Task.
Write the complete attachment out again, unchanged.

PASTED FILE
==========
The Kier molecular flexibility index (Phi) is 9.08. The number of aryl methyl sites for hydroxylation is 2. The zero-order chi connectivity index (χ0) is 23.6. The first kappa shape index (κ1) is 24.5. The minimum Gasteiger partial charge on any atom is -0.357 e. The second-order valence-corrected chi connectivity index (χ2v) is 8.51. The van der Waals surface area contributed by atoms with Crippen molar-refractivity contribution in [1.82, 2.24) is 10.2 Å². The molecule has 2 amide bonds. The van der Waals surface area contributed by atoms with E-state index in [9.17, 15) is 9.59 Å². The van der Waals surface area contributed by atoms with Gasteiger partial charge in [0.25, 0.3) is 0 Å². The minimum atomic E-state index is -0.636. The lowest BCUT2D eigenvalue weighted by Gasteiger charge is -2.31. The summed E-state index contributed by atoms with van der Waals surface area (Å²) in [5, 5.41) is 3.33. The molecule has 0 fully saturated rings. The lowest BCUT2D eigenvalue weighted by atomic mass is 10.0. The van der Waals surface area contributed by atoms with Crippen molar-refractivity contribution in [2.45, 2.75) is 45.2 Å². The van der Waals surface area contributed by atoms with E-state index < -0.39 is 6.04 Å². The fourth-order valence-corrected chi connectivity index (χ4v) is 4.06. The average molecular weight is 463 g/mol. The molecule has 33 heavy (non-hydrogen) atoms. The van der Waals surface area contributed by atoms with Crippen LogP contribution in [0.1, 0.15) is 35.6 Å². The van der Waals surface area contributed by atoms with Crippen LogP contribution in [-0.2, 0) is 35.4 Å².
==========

The Kier molecular flexibility index (Phi) is 9.08. The number of aryl methyl sites for hydroxylation is 2. The zero-order chi connectivity index (χ0) is 23.6. The first kappa shape index (κ1) is 24.5. The minimum Gasteiger partial charge on any atom is -0.357 e. The second-order valence-corrected chi connectivity index (χ2v) is 8.51. The van der Waals surface area contributed by atoms with Crippen molar-refractivity contribution in [1.82, 2.24) is 10.2 Å². The molecule has 2 amide bonds. The van der Waals surface area contributed by atoms with E-state index in [9.17, 15) is 9.59 Å². The van der Waals surface area contributed by atoms with Gasteiger partial charge in [0.25, 0.3) is 0 Å². The minimum atomic E-state index is -0.636. The lowest BCUT2D eigenvalue weighted by Gasteiger charge is -2.31. The summed E-state index contributed by atoms with van der Waals surface area (Å²) in [5, 5.41) is 3.33. The molecule has 0 fully saturated rings. The lowest BCUT2D eigenvalue weighted by atomic mass is 10.0. The van der Waals surface area contributed by atoms with Crippen molar-refractivity contribution in [2.45, 2.75) is 45.2 Å². The van der Waals surface area contributed by atoms with E-state index < -0.39 is 6.04 Å². The fourth-order valence-corrected chi connectivity index (χ4v) is 4.06. The average molecular weight is 463 g/mol. The molecule has 33 heavy (non-hydrogen) atoms. The van der Waals surface area contributed by atoms with Crippen LogP contribution in [0.1, 0.15) is 35.6 Å². The van der Waals surface area contributed by atoms with Crippen LogP contribution in [-0.2, 0) is 35.4 Å².